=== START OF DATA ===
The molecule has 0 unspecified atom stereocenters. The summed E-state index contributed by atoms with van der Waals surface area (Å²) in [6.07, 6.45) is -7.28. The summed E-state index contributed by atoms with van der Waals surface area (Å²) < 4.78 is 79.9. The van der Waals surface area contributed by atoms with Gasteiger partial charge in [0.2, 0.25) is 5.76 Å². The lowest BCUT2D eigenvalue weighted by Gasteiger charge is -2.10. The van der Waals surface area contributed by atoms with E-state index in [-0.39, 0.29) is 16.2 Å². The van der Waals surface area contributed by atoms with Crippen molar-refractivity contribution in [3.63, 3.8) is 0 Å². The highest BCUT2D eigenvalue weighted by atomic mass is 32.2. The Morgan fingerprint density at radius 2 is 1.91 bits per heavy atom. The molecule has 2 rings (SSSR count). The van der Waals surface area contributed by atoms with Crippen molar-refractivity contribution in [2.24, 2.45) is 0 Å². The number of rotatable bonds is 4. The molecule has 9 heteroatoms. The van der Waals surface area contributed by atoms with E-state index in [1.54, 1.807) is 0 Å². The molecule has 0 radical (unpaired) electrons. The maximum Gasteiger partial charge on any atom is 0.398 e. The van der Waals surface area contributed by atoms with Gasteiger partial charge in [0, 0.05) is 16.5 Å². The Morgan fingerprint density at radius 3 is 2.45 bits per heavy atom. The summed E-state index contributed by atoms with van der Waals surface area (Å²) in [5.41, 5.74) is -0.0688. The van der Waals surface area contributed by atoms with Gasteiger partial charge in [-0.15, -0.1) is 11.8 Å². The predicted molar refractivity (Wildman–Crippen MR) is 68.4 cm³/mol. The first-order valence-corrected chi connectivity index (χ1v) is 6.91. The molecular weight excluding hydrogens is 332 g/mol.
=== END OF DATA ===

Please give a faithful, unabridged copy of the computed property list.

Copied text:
The molecule has 0 unspecified atom stereocenters. The summed E-state index contributed by atoms with van der Waals surface area (Å²) in [6.07, 6.45) is -7.28. The summed E-state index contributed by atoms with van der Waals surface area (Å²) < 4.78 is 79.9. The van der Waals surface area contributed by atoms with Gasteiger partial charge in [0.2, 0.25) is 5.76 Å². The lowest BCUT2D eigenvalue weighted by Gasteiger charge is -2.10. The van der Waals surface area contributed by atoms with E-state index in [-0.39, 0.29) is 16.2 Å². The van der Waals surface area contributed by atoms with Crippen molar-refractivity contribution in [3.63, 3.8) is 0 Å². The highest BCUT2D eigenvalue weighted by atomic mass is 32.2. The Morgan fingerprint density at radius 2 is 1.91 bits per heavy atom. The molecule has 2 rings (SSSR count). The van der Waals surface area contributed by atoms with Crippen molar-refractivity contribution in [2.24, 2.45) is 0 Å². The number of rotatable bonds is 4. The molecule has 9 heteroatoms. The van der Waals surface area contributed by atoms with E-state index in [1.54, 1.807) is 0 Å². The molecule has 0 radical (unpaired) electrons. The maximum Gasteiger partial charge on any atom is 0.398 e. The van der Waals surface area contributed by atoms with Gasteiger partial charge in [0, 0.05) is 16.5 Å². The Morgan fingerprint density at radius 3 is 2.45 bits per heavy atom. The summed E-state index contributed by atoms with van der Waals surface area (Å²) in [5.41, 5.74) is -0.0688. The van der Waals surface area contributed by atoms with Gasteiger partial charge in [-0.15, -0.1) is 11.8 Å². The predicted molar refractivity (Wildman–Crippen MR) is 68.4 cm³/mol. The first-order valence-corrected chi connectivity index (χ1v) is 6.91. The molecular weight excluding hydrogens is 332 g/mol.